$\begin{array}{c}{Z}_{13}={F}_{P13}\cdot {P}_{12}\cdot {F}_{P12}\cdot {P}_{11}\cdot {F}_{P11}\cdot {P}_{10}\cdot {F}_{P10}\cdot {P}_{9}\cdot {F}_{P9}\cdot {P}_{8}\cdot {F}_{P8}\cdot {P}_{7}\cdot {F}_{P7}\cdot {P}_{6}\cdot {F}_{P6}\\ \text{\hspace{0.17em}}\text{\hspace{0.17em}}\cdot {P}_{5}\cdot {F}_{P5}\cdot {P}_{4}\cdot {F}_{P4}\cdot {P}_{3}\cdot {F}_{P3}\cdot {P}_{2}\cdot {F}_{P2}\cdot {P}_{1}\cdot {F}_{P1}\cdot {P}_{0}\cdot {F}_{P0}\cdot {Z}_{0}\end{array}$ (14)

3. Numerical Analysis and Analytical Results

For the purpose of grasping fundamental mechanical behavior on cross section of folded and curved grooves the buckling strength and the buckling mode shape of the thin-walled channel section columns with stiffeners subjected to axial compressive force are investigated by use of the transfer matrix method.

The transfer matrix method is analytical method to perform analysis multiplying the field transfer matrix derived by the governing equations for plate- or shell-panel composing the thin-walled member and the transform coordinates matrix relating the vectors between plate-panels composing the thin-walled members, and owing to finish construction of transfer matrices a time the structural analysis is consequential to multiplication of matrices only and is very automatically advanced to be not necessary intervention of mechanical principle during analysis [4] . Therefore, as compared with the other numerical analysis method of the finite element method and so the transfer matrix method is possible and efficient analysis method to obtain very accurate solution in small number

Figure 4. Lipped channel column with curved and folded grooves in the web and the flanges. (a) shell-shaped grooves; (b) triangle-shaped grooves.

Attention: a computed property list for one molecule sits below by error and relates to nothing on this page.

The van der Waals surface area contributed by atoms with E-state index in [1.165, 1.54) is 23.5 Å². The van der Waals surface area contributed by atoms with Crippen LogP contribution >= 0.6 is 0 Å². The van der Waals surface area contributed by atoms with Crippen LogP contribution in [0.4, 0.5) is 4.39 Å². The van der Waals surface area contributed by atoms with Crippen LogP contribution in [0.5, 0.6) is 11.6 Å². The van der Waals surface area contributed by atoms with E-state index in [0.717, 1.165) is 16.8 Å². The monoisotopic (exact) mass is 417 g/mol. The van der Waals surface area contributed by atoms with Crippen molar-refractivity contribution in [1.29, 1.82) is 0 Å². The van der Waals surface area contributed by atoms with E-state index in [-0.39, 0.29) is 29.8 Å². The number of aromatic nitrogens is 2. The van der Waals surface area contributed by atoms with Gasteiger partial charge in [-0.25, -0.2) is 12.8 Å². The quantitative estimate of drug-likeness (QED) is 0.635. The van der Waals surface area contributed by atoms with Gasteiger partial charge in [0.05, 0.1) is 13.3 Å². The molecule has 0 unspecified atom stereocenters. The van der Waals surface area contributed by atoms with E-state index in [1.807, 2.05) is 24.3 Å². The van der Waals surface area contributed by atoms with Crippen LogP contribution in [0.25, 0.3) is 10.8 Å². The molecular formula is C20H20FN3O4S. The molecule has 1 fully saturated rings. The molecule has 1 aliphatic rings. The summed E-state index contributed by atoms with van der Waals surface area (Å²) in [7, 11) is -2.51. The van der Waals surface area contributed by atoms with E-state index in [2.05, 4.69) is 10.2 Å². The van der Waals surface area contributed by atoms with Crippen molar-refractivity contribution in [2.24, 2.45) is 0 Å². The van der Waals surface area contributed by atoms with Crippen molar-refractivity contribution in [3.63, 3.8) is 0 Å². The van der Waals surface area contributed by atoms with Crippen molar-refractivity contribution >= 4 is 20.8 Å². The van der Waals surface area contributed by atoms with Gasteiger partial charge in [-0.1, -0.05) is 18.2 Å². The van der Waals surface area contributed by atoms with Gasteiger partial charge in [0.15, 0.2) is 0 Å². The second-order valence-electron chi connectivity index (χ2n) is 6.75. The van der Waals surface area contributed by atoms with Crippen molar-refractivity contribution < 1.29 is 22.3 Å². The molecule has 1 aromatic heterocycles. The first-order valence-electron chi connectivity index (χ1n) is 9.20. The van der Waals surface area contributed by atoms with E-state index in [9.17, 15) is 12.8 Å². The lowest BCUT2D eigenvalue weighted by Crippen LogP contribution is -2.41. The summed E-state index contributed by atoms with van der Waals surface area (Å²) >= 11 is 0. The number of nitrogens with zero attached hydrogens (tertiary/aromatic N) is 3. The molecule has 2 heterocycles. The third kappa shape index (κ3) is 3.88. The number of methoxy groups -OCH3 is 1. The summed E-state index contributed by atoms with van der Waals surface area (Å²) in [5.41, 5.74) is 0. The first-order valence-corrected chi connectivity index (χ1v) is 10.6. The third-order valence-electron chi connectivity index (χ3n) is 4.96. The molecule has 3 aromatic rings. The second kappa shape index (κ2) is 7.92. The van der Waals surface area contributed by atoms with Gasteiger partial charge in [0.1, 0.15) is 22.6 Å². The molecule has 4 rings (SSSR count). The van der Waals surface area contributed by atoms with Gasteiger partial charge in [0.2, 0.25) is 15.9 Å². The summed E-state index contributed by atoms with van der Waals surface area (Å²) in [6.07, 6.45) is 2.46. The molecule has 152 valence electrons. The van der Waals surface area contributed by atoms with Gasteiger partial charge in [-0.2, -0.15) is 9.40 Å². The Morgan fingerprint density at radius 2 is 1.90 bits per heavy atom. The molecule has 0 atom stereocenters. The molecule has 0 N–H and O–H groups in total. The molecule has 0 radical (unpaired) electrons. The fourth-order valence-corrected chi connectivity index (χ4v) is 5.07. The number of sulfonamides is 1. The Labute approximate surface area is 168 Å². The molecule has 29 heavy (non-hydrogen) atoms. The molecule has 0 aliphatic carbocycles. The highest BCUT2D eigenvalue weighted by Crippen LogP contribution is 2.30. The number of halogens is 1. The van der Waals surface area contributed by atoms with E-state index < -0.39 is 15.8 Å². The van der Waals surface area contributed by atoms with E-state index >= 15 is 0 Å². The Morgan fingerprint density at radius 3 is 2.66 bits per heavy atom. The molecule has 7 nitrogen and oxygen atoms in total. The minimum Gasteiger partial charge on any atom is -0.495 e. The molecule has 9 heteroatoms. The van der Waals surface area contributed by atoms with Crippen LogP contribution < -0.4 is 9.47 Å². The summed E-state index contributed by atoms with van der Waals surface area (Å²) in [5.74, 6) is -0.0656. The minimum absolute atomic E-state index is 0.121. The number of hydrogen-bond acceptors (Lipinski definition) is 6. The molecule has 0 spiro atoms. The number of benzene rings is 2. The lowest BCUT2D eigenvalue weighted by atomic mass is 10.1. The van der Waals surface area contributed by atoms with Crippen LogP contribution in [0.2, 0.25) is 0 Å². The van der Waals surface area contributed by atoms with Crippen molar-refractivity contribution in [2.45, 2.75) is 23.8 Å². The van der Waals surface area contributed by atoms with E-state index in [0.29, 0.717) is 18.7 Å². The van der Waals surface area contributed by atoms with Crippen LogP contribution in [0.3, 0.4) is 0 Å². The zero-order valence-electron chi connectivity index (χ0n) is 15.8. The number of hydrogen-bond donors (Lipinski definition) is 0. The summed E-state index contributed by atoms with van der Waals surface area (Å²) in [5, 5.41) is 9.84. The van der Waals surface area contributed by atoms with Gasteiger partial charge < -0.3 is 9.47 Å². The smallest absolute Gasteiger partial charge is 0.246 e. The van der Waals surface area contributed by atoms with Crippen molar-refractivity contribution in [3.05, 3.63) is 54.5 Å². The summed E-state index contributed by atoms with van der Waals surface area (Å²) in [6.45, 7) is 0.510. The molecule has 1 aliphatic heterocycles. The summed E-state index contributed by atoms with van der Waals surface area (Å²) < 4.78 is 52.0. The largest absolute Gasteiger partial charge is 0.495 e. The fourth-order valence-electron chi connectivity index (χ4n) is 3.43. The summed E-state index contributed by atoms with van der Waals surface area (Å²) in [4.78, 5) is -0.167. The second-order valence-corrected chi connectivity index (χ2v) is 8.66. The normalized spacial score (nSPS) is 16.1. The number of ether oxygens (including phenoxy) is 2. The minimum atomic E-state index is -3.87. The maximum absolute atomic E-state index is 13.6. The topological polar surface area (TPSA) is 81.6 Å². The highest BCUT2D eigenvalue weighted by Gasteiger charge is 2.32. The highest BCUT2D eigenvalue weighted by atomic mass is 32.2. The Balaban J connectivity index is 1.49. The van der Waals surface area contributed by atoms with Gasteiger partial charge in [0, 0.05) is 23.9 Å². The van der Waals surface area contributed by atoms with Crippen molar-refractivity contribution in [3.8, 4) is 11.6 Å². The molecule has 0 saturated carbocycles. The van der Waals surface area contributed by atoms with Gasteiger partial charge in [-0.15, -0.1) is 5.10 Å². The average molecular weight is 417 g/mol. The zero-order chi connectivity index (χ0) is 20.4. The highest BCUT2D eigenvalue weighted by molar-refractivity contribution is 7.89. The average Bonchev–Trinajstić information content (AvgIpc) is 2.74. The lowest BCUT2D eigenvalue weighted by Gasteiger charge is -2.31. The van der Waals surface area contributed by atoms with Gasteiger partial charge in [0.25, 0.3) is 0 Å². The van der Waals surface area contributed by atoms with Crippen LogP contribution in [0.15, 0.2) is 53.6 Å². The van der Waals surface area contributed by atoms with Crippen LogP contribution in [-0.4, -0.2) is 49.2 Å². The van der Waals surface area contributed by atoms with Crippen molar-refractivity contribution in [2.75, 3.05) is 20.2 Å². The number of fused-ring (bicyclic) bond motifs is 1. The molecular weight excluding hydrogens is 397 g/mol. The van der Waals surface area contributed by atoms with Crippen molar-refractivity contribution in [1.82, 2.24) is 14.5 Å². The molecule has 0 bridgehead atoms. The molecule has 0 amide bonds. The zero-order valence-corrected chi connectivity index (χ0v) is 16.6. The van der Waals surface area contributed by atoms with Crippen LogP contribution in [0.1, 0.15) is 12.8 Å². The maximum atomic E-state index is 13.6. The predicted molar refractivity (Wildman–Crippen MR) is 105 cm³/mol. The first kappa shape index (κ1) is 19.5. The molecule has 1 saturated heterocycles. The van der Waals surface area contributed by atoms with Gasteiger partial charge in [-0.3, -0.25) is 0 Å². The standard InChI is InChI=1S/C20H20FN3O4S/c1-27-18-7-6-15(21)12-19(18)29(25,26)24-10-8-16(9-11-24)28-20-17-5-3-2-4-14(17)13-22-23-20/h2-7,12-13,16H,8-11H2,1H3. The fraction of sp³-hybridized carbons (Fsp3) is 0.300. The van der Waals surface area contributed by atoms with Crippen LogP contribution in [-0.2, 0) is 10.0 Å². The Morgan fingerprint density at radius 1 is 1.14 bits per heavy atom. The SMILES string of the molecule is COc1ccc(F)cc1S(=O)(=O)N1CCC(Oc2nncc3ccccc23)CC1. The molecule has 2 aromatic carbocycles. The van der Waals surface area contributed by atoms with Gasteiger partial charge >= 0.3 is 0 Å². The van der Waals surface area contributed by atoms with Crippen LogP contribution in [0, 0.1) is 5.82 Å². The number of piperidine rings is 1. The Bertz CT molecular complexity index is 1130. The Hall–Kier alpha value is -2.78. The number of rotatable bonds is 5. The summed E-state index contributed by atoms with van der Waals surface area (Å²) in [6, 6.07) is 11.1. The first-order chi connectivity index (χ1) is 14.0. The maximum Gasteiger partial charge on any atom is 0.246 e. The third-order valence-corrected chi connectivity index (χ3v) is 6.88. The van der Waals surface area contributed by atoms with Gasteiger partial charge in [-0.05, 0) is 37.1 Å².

of variables notably.

Although the present method is naturally a solution procedure for one-dimensional problems, this method is extended to two-dimensional problems by introducing the trigonometric series into the governing equations of problems. Further this transfer matrix method is expanded for the thin-walled member by introducing the field transfer matrix and the transform coordinates matrix relating the vectors between plate-panels composing the thin-walled member. In present paper the buckling analysis is generated by introducing the field transfer matrix and the transform coordinates matrix on lipped channel section columns with folded and curved grooves.

In Figure 5 analytical models are shown. Model A are the lipped channel section columns without stiffener. Model B are the lipped channel section columns with triangle-shaped folded grooves or shell-shaped curved grooves to web. Model C are the lipped channel section columns with triangle-shaped folded grooves or shell-shaped curved grooves to flange, and Model D are the lipped channel section with triangle-shaped folded grooves or shell-shaped curved grooves to both web and flange. In Table 1 the cross sections and the size of analytical models are shown.

In Figure 6 the buckling coefficients of normal lipped channel section columns without stiffener are shown during various length of lip (L) in member aspect ratio (a/b), and the local buckling behavior are different from lip length. In the case of L = 15 mm and 20 mm behavior of local and overall buckling are generated. In the case of L = 10 mm the local buckling behavior is shown in

Figure 5. Analytical models.

Table 1. Parameters of analytical models.

Figure 6. Buckling coefficients of lipped channel section columns without stiffener.

small member aspect ratio (a/b). However, before sifting over to overall buckling the distortion buckling is produced, and after that the buckling behavior is sifting over to overall buckling. In the case of L = 5 mm local and overall buckling behavior is produced failing of buckling strength in comparison with that of lip length L = 15 mm and 20 mm.